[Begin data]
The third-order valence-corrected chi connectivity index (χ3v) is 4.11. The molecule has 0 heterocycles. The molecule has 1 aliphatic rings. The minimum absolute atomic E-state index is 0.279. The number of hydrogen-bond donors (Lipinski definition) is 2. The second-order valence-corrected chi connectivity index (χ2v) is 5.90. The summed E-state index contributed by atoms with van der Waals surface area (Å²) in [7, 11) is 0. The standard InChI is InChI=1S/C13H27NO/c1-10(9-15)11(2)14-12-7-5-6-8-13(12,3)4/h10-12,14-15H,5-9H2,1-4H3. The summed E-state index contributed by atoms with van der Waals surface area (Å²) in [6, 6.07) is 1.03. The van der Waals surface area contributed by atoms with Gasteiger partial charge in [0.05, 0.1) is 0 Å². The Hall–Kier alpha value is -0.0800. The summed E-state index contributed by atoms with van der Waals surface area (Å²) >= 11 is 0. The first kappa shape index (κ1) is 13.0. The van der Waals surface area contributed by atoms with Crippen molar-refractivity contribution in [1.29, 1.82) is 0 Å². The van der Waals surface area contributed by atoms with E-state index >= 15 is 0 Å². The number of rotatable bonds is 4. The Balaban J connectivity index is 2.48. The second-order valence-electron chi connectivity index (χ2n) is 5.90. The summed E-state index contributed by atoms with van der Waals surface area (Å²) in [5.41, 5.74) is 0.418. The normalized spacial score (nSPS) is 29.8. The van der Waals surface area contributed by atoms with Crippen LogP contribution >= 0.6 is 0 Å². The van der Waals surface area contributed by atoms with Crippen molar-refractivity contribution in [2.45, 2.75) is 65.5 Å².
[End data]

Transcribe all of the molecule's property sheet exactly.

The third-order valence-corrected chi connectivity index (χ3v) is 4.11. The molecule has 0 heterocycles. The molecule has 1 aliphatic rings. The minimum absolute atomic E-state index is 0.279. The number of hydrogen-bond donors (Lipinski definition) is 2. The second-order valence-corrected chi connectivity index (χ2v) is 5.90. The summed E-state index contributed by atoms with van der Waals surface area (Å²) in [7, 11) is 0. The standard InChI is InChI=1S/C13H27NO/c1-10(9-15)11(2)14-12-7-5-6-8-13(12,3)4/h10-12,14-15H,5-9H2,1-4H3. The summed E-state index contributed by atoms with van der Waals surface area (Å²) in [6, 6.07) is 1.03. The van der Waals surface area contributed by atoms with Gasteiger partial charge in [0.05, 0.1) is 0 Å². The Hall–Kier alpha value is -0.0800. The summed E-state index contributed by atoms with van der Waals surface area (Å²) >= 11 is 0. The first kappa shape index (κ1) is 13.0. The van der Waals surface area contributed by atoms with Crippen molar-refractivity contribution in [1.29, 1.82) is 0 Å². The van der Waals surface area contributed by atoms with E-state index >= 15 is 0 Å². The number of rotatable bonds is 4. The Balaban J connectivity index is 2.48. The second-order valence-electron chi connectivity index (χ2n) is 5.90. The summed E-state index contributed by atoms with van der Waals surface area (Å²) in [5.41, 5.74) is 0.418. The normalized spacial score (nSPS) is 29.8. The van der Waals surface area contributed by atoms with Crippen LogP contribution >= 0.6 is 0 Å². The van der Waals surface area contributed by atoms with Crippen molar-refractivity contribution in [2.45, 2.75) is 65.5 Å².